Lastly, a UPS will never be able to support a device to its full capacity, and you’ll never want it to. Because the closer the UPS gets to full capacity the less battery runtime you will have. You’ll want to plan to have as much run time as you will need to shut down all your connected devices.
UPS Form Factors
After understanding what kind of capacity your UPS will need to have in order to support your equipment, the next step is understanding what form factor the system should be, in order to fit it into your infrastructure. Form factors are the shape orientation of the UPS and how it is installed. When choosing a form factor it is good to keep in mind where you plan on putting your battery backup system.
Form factors are available for UPSs in nearly every size, from small UPSs up to data center UPSs that are large. There is a size for nearly every available space. Some of the most common form factors are:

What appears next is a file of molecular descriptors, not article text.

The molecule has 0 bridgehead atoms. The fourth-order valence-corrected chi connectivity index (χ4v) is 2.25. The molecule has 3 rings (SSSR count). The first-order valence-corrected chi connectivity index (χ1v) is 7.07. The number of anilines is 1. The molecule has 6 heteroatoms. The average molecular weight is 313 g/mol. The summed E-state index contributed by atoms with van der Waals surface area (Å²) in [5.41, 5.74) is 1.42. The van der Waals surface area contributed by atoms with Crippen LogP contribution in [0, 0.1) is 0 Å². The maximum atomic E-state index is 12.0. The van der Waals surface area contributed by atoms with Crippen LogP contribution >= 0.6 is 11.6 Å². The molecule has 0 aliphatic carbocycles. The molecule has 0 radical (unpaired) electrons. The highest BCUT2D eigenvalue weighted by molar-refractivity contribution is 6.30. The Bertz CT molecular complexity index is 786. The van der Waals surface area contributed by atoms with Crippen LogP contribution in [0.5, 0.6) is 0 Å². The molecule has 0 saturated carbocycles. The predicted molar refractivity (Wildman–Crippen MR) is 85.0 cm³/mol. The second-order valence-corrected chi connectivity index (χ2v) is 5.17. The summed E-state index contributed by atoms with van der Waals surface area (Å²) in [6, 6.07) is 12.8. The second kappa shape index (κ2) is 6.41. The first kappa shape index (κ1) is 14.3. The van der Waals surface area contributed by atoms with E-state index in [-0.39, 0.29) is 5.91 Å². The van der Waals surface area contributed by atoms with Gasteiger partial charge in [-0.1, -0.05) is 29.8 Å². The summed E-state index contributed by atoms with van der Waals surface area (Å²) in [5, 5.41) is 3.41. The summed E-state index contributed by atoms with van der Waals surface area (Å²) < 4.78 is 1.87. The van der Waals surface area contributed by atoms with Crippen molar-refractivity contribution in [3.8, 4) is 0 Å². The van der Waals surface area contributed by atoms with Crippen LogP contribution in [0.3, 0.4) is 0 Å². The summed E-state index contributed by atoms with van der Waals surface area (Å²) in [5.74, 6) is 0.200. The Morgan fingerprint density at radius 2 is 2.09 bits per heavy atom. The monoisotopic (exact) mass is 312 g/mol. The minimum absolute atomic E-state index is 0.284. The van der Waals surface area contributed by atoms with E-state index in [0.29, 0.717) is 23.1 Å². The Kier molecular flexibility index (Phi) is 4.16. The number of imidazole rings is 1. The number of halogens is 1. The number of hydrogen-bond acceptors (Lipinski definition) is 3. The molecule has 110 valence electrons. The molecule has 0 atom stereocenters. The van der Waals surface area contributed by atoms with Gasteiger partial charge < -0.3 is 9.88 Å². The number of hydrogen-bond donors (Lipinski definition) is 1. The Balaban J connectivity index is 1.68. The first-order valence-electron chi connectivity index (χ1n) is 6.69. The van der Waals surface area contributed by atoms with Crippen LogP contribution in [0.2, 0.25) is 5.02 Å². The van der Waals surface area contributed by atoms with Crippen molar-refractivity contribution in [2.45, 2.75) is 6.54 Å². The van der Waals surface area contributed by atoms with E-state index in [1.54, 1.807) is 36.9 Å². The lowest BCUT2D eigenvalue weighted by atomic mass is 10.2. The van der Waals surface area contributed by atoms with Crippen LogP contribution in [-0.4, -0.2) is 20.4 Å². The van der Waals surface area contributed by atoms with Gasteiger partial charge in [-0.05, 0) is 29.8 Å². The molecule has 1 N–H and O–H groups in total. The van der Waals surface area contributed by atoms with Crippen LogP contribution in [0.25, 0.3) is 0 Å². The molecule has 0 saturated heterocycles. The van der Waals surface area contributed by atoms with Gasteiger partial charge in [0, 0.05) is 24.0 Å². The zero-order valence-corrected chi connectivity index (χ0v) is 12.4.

- Compact UPS
These systems are often flat or are also considered short and wide. Their lighter-weight build is meant for desktops, or to be mounted on walls (this can also be referred to as wall mount form).
- Tower UPS
These systems are taller and narrower, in comparison to compact systems. These slightly larger systems can sit on a desktop, on a floor, or on a shelf.
- Rackmount UPS
Unlike, the other forms this structure was built to fit in server rack enclosures. The reason for this build is that the system can sit alongside other critical IT equipment. Don’t want it in a rackmount setup? These units can also be set up as tower units and are often seen on desktops or floors.
Use this buyer’s guide to shop CP Warehouse’s variety of new and pre-owned UPS systems for your critical infrastructure.